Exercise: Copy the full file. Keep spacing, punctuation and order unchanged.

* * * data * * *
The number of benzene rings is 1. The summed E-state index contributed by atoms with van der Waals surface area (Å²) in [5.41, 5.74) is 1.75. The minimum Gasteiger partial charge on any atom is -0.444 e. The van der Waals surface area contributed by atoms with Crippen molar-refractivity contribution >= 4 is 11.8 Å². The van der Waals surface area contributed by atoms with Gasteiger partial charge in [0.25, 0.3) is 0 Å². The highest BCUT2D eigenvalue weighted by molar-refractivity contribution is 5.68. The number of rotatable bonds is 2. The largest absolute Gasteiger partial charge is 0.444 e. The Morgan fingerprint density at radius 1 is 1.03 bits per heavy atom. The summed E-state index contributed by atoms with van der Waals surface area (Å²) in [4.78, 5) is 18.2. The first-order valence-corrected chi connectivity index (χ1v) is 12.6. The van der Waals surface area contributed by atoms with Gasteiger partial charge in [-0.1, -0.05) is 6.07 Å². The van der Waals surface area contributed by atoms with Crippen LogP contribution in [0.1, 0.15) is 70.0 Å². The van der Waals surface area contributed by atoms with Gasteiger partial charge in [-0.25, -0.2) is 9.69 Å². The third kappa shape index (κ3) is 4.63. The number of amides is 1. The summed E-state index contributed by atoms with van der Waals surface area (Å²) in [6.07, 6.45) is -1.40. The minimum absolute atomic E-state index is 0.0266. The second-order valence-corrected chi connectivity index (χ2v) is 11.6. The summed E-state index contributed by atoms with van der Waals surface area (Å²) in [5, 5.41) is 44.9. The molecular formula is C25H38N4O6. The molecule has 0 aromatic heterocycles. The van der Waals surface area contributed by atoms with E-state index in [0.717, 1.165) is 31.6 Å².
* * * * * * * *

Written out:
The number of benzene rings is 1. The summed E-state index contributed by atoms with van der Waals surface area (Å²) in [5.41, 5.74) is 1.75. The minimum Gasteiger partial charge on any atom is -0.444 e. The van der Waals surface area contributed by atoms with Crippen molar-refractivity contribution >= 4 is 11.8 Å². The van der Waals surface area contributed by atoms with Gasteiger partial charge in [0.25, 0.3) is 0 Å². The highest BCUT2D eigenvalue weighted by molar-refractivity contribution is 5.68. The number of rotatable bonds is 2. The largest absolute Gasteiger partial charge is 0.444 e. The Morgan fingerprint density at radius 1 is 1.03 bits per heavy atom. The summed E-state index contributed by atoms with van der Waals surface area (Å²) in [4.78, 5) is 18.2. The first-order valence-corrected chi connectivity index (χ1v) is 12.6. The van der Waals surface area contributed by atoms with Gasteiger partial charge in [-0.1, -0.05) is 6.07 Å². The van der Waals surface area contributed by atoms with Crippen LogP contribution in [0.1, 0.15) is 70.0 Å². The van der Waals surface area contributed by atoms with Gasteiger partial charge in [-0.25, -0.2) is 9.69 Å². The third kappa shape index (κ3) is 4.63. The number of amides is 1. The summed E-state index contributed by atoms with van der Waals surface area (Å²) in [6.07, 6.45) is -1.40. The minimum absolute atomic E-state index is 0.0266. The second-order valence-corrected chi connectivity index (χ2v) is 11.6. The summed E-state index contributed by atoms with van der Waals surface area (Å²) in [5, 5.41) is 44.9. The molecular formula is C25H38N4O6. The molecule has 0 aromatic heterocycles. The van der Waals surface area contributed by atoms with E-state index in [0.717, 1.165) is 31.6 Å².